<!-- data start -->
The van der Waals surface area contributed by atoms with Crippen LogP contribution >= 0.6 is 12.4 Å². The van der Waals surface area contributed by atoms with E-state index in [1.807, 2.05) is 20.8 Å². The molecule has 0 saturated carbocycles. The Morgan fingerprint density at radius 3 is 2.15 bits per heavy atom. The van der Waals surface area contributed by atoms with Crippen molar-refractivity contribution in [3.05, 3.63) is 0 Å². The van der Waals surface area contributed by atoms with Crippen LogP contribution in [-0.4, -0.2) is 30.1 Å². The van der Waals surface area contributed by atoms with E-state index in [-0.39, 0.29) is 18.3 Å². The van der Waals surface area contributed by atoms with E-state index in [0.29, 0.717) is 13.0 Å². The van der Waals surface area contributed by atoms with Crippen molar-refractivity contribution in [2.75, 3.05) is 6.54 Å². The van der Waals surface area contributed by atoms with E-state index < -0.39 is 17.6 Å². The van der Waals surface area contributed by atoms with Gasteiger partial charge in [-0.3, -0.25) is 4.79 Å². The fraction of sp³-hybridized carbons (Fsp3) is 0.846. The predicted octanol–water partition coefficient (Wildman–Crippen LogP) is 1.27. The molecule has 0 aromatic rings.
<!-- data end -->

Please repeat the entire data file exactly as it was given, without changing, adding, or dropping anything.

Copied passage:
The van der Waals surface area contributed by atoms with Crippen LogP contribution >= 0.6 is 12.4 Å². The van der Waals surface area contributed by atoms with E-state index in [1.807, 2.05) is 20.8 Å². The molecule has 0 saturated carbocycles. The Morgan fingerprint density at radius 3 is 2.15 bits per heavy atom. The van der Waals surface area contributed by atoms with Crippen molar-refractivity contribution in [3.05, 3.63) is 0 Å². The van der Waals surface area contributed by atoms with Crippen LogP contribution in [-0.4, -0.2) is 30.1 Å². The van der Waals surface area contributed by atoms with E-state index in [-0.39, 0.29) is 18.3 Å². The van der Waals surface area contributed by atoms with E-state index in [0.29, 0.717) is 13.0 Å². The van der Waals surface area contributed by atoms with Crippen molar-refractivity contribution in [2.75, 3.05) is 6.54 Å². The van der Waals surface area contributed by atoms with E-state index < -0.39 is 17.6 Å². The van der Waals surface area contributed by atoms with Gasteiger partial charge in [-0.3, -0.25) is 4.79 Å². The fraction of sp³-hybridized carbons (Fsp3) is 0.846. The predicted octanol–water partition coefficient (Wildman–Crippen LogP) is 1.27. The molecule has 0 aromatic rings.